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The concepts of airport cities and aeronautical SEZs are fast catching on in India
City will form a major chunk of the airport’s non-aeronautical revenues in coming years
CHICKABALLAPUR: Bangalore International Airport Ltd. (BIAL) will begin work on the proposed airport city (aerotropolis) in the first half of 2010.
BIAL is holding talks with developers of the project, sources in BIAL, which operates Bengaluru International Airport at Devanahalli, told The Hindu here on Friday.
BIAL’s decision to develop an airport city is in line with the increasing attention being paid to aerotropolises the world over.
An aerotropolis is a city in which the layout, infrastructure and economy are centred on the airport.
According to sources, the airport city project has provisions for premium land for commercial real-estate development such as office parks, retail, entertainment and hospitality, in addition to the land reserved for a rail link to the city.
BIAL envisions the airport city to be a “flourishing destination in itself; people would not only come here to board flights but also to relax, do business and shop,” sources said.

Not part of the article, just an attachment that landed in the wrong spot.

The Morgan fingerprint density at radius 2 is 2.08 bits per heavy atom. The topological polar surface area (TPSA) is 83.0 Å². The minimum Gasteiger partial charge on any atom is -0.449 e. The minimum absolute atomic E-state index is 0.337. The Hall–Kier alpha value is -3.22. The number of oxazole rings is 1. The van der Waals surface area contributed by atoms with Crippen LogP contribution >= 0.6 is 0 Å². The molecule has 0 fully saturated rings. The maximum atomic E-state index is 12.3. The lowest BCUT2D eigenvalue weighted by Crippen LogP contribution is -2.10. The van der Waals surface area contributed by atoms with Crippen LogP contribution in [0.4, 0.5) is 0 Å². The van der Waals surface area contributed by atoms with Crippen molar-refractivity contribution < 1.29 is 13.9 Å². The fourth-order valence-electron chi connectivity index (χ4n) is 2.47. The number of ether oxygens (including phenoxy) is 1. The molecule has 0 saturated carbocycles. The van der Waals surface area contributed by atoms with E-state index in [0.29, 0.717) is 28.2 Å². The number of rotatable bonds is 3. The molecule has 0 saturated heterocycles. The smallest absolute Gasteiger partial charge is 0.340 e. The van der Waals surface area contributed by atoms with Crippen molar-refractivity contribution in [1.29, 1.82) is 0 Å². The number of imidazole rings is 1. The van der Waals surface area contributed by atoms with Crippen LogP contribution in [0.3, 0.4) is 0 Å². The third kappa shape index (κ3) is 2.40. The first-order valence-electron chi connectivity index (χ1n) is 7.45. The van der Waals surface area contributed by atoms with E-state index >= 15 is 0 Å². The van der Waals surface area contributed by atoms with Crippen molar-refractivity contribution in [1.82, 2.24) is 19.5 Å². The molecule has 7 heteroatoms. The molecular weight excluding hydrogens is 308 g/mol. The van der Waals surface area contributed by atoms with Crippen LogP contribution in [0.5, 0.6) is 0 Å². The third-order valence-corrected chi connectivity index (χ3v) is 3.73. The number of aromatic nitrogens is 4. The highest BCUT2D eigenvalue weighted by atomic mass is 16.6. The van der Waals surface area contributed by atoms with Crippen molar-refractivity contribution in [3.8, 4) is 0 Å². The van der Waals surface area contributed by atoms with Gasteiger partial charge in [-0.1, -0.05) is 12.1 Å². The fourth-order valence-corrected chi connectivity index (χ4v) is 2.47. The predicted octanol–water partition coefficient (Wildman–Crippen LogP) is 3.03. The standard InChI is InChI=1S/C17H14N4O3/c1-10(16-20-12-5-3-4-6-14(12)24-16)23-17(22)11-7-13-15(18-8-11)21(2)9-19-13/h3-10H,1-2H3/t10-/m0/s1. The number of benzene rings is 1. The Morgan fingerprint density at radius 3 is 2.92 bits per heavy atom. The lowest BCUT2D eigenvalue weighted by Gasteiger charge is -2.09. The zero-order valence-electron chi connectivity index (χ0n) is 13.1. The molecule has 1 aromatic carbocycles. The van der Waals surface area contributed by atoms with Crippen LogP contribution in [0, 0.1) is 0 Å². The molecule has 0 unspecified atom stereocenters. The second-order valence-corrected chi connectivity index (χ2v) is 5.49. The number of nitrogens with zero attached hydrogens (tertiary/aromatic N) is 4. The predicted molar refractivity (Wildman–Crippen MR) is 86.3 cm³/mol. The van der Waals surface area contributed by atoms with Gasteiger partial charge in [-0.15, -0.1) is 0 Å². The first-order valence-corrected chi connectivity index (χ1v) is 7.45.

On the other hand, the airport city project is also an important revenue-generating venture for BIAL, which had suffered a loss of Rs. 22 crore a month when it completed six months of commercial operations in November 2008.
The then Chief Executive Officer of BIAL, Albert Brunner, had hinted at the company’s plans to enter into the real-estate business to augment its revenue in the long run.
Though sources were tight-lipped on BIAL’s latest financial situation, they said, “We have just completed a year of operations and still stabilising.
“However, the bulk revenues will come from aeronautical revenues, of which user development fees (UDF) forms a significant component.
“The Union Government permitted BIAL to collect an ad hoc domestic UDF of Rs. 260 a passenger from January 16, 2009. We are yet awaiting the final UDF amount.”
The concepts of airport cities and aeronautical SEZs, sources said, were fast catching on in India and would form a major chunk of the airport’s non-aeronautical revenues in the coming years.
Large investments are required to create infrastructure such as roads, water supply and a sewage system for the airport city.
The timeframe for them to break even is long and it could take 10 to 15 years to begin yielding profits, the sources said.
However, the airport has been earning revenues from parking, advertising, retail and food and beverage, which are considered traditional forms of non-aeronautical revenue streams, sources said.
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